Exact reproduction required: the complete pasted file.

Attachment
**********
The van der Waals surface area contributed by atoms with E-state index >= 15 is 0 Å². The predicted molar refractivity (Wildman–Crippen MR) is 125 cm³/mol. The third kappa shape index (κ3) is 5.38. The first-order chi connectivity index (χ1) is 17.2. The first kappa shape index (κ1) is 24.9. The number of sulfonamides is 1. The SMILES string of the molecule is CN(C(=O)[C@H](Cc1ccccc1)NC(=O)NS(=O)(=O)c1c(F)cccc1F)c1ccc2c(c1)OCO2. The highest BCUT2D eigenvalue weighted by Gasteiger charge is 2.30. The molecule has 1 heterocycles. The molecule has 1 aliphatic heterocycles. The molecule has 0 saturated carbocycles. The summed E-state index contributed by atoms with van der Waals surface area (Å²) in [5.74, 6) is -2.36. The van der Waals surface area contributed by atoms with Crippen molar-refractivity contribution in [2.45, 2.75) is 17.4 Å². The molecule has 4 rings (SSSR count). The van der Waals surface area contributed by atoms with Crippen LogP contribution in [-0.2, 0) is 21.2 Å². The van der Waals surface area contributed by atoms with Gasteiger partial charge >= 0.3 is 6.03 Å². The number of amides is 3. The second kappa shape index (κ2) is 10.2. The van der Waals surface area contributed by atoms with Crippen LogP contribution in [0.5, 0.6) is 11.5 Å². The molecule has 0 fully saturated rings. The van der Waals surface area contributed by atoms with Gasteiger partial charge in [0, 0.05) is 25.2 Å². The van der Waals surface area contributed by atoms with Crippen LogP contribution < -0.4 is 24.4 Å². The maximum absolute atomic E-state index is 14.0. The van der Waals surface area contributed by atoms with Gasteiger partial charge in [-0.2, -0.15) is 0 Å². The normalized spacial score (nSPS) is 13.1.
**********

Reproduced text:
The van der Waals surface area contributed by atoms with E-state index >= 15 is 0 Å². The predicted molar refractivity (Wildman–Crippen MR) is 125 cm³/mol. The third kappa shape index (κ3) is 5.38. The first-order chi connectivity index (χ1) is 17.2. The first kappa shape index (κ1) is 24.9. The number of sulfonamides is 1. The SMILES string of the molecule is CN(C(=O)[C@H](Cc1ccccc1)NC(=O)NS(=O)(=O)c1c(F)cccc1F)c1ccc2c(c1)OCO2. The highest BCUT2D eigenvalue weighted by Gasteiger charge is 2.30. The molecule has 1 heterocycles. The molecule has 1 aliphatic heterocycles. The molecule has 0 saturated carbocycles. The summed E-state index contributed by atoms with van der Waals surface area (Å²) in [5.74, 6) is -2.36. The van der Waals surface area contributed by atoms with Crippen molar-refractivity contribution in [2.45, 2.75) is 17.4 Å². The molecule has 4 rings (SSSR count). The van der Waals surface area contributed by atoms with Crippen LogP contribution in [-0.2, 0) is 21.2 Å². The van der Waals surface area contributed by atoms with Gasteiger partial charge >= 0.3 is 6.03 Å². The number of amides is 3. The second kappa shape index (κ2) is 10.2. The van der Waals surface area contributed by atoms with Crippen LogP contribution in [0.5, 0.6) is 11.5 Å². The molecule has 0 fully saturated rings. The van der Waals surface area contributed by atoms with Gasteiger partial charge in [0, 0.05) is 25.2 Å². The van der Waals surface area contributed by atoms with Crippen LogP contribution < -0.4 is 24.4 Å². The maximum absolute atomic E-state index is 14.0. The van der Waals surface area contributed by atoms with Gasteiger partial charge in [-0.2, -0.15) is 0 Å². The normalized spacial score (nSPS) is 13.1.